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AOL's (AOL) sale of patents to Microsoft (MSFT) does not solve its business problems and may be shareholders' last chance to get out at a good price.

Shares have been rising since the start of the year and were up nearly 22% before the deal was announced. They popped in pre-market trading to nearly $25, levels not seen since 2010.

EnvisionIP reviewed over 700 of the patents being sold after AOL began the sale process, noting that many relate to features that are now standard in social networking, many dating into the last century, many relating to AOL's early dominance in instant messaging and email.

What's in this for Microsoft? Well, consider that Microsoft bought 1.6% of Facebook (FB) in 2007, for $240 million, and Facebook is now being sued by Yahoo. Relevant patents could be transferred in a defensive move, or Microsoft might use them to get itself more deeply into social networking. Except for its shakedown of Android, Microsoft has mainly used patent rights defensively, as a way to get into new markets.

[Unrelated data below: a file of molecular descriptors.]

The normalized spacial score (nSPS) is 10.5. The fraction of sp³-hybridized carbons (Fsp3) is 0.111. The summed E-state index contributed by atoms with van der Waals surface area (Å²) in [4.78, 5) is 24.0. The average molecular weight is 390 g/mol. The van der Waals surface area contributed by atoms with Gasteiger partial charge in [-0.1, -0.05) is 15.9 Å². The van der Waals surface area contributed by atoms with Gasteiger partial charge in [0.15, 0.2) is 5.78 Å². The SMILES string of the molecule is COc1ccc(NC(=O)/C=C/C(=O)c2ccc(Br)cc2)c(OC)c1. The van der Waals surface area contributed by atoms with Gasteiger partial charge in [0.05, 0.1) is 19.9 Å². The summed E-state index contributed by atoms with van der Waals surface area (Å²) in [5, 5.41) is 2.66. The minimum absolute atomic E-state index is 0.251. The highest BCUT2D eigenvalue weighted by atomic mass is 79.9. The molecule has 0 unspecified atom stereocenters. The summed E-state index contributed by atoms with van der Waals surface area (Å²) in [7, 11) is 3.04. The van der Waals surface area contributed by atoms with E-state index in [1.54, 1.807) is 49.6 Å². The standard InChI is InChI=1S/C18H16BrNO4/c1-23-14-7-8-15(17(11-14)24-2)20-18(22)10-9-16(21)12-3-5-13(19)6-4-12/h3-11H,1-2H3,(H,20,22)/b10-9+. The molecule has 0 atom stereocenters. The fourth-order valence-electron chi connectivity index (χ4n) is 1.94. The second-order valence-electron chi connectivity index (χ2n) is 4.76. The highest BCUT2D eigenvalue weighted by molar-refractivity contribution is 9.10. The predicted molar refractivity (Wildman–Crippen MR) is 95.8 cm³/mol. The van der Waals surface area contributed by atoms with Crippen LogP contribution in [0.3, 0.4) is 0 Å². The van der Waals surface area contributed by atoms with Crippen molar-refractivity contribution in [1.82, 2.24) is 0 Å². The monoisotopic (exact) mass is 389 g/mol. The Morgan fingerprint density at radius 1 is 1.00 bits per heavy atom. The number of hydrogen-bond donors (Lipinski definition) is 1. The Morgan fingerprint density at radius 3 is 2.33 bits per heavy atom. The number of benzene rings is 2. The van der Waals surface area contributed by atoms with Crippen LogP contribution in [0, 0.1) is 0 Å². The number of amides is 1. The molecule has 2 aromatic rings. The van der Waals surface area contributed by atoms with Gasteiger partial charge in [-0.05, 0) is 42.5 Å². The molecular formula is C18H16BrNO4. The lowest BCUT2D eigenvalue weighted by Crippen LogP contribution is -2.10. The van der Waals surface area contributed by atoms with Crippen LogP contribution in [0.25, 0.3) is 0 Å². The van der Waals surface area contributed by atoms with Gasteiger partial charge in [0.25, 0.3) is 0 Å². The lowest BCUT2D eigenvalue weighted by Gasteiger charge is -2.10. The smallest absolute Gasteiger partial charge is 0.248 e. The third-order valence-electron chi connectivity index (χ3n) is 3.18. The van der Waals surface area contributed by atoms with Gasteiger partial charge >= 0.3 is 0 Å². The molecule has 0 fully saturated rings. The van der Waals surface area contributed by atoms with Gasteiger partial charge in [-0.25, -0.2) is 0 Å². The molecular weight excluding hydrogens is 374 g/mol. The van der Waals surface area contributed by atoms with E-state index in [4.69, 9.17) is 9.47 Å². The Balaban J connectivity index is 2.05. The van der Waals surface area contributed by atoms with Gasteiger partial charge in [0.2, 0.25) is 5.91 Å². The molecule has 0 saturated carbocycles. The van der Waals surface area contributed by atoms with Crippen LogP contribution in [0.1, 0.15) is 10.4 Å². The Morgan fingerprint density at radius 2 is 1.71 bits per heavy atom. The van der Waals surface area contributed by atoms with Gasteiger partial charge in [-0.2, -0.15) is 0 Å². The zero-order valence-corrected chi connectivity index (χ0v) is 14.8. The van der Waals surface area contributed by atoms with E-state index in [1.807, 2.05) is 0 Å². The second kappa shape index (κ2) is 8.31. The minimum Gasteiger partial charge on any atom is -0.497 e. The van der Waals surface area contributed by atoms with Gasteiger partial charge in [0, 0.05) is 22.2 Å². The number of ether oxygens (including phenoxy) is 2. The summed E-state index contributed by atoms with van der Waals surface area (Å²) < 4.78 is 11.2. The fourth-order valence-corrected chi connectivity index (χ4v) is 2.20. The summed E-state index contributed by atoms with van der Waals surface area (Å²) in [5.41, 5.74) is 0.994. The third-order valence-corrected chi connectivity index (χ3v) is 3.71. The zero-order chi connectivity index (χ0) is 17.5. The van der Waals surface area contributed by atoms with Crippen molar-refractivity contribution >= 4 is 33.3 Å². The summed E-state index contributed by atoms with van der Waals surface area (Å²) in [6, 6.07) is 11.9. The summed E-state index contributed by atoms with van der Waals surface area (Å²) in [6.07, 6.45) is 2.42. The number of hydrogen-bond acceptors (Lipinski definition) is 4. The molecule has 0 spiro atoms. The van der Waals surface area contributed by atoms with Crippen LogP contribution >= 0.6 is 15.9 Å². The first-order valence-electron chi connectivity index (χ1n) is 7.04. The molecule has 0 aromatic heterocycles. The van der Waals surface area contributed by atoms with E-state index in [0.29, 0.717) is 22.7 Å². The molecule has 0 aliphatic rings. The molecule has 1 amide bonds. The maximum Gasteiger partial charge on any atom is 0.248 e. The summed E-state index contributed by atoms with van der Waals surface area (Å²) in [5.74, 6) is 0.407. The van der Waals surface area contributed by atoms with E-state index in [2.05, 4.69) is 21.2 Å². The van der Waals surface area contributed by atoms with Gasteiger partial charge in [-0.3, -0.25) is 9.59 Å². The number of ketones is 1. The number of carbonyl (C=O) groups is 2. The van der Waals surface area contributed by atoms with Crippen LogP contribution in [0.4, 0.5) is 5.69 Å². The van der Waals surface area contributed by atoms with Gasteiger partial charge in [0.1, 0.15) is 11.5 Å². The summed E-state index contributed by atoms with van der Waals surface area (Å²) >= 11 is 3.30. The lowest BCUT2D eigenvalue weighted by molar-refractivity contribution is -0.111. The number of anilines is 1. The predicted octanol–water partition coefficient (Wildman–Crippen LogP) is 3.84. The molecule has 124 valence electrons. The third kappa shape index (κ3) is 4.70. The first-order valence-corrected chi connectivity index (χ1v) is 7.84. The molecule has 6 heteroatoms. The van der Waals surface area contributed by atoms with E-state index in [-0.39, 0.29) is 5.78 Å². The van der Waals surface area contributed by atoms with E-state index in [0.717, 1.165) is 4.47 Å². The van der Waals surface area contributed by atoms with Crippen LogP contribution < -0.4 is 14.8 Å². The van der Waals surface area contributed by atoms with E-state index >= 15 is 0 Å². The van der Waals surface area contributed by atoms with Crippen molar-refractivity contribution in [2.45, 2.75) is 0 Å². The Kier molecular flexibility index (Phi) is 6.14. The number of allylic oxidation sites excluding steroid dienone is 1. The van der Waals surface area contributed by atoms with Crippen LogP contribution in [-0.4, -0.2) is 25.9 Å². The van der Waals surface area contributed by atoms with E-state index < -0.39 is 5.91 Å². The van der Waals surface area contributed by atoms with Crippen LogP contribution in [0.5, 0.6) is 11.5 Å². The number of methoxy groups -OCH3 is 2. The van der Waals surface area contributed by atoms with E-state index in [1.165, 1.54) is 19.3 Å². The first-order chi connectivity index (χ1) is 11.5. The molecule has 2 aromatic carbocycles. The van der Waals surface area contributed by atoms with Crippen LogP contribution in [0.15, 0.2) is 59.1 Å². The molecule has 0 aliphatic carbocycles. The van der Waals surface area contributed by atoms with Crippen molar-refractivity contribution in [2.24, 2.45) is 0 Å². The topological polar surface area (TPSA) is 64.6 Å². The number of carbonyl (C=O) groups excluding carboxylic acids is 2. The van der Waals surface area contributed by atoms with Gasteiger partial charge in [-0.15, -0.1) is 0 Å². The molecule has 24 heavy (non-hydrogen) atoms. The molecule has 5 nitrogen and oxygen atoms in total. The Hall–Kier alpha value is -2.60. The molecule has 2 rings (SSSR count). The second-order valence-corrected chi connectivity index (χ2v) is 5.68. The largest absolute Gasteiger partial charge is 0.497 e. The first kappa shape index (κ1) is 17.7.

AOL CEO Tim Armstrong has said the company plans to distribute some of the money to shareholders in some way, but you would be foolish to hang on waiting for that to happen, since any value is probably baked-into today's stock price.

The reason is that AOL continues to be more of a soap opera than an operating business. The New York Times claimed Arianna Huffington got more power in a recent re-org but Business Insider insists she actually got demoted, that the Times was spun by a PR agent hired by Huffington.

The Times' story was filled with dirt flung at Armstrong, but the bottom line here seems to be that Huffington lost her responsibility for sites like TechCrunch and Engadget, which had been suffering a talent drain under her "leadership." Problem is, can any of this be turned around by Armstrong, who bought HuffPo specifically because he thought Huffington was the editorial leader he needed?

Signs point to no. What Huffington lost is now under AOL senior vice president Jay Kirsch, and Kirsch is reportedly hiring an editorial manager. (He doesn't need that. He needs a consumer publisher.)

Kirsch is best known at AOL as moving to ally AOL properties with more powerful brands, like Zillow (Z), and build a network of business-to-business sites.

The bottom line here is that Armstrong has bought himself some time. Shareholders should be tired of waiting and get out while the getting is good.

Source: AOL Buys Time With Patent Sale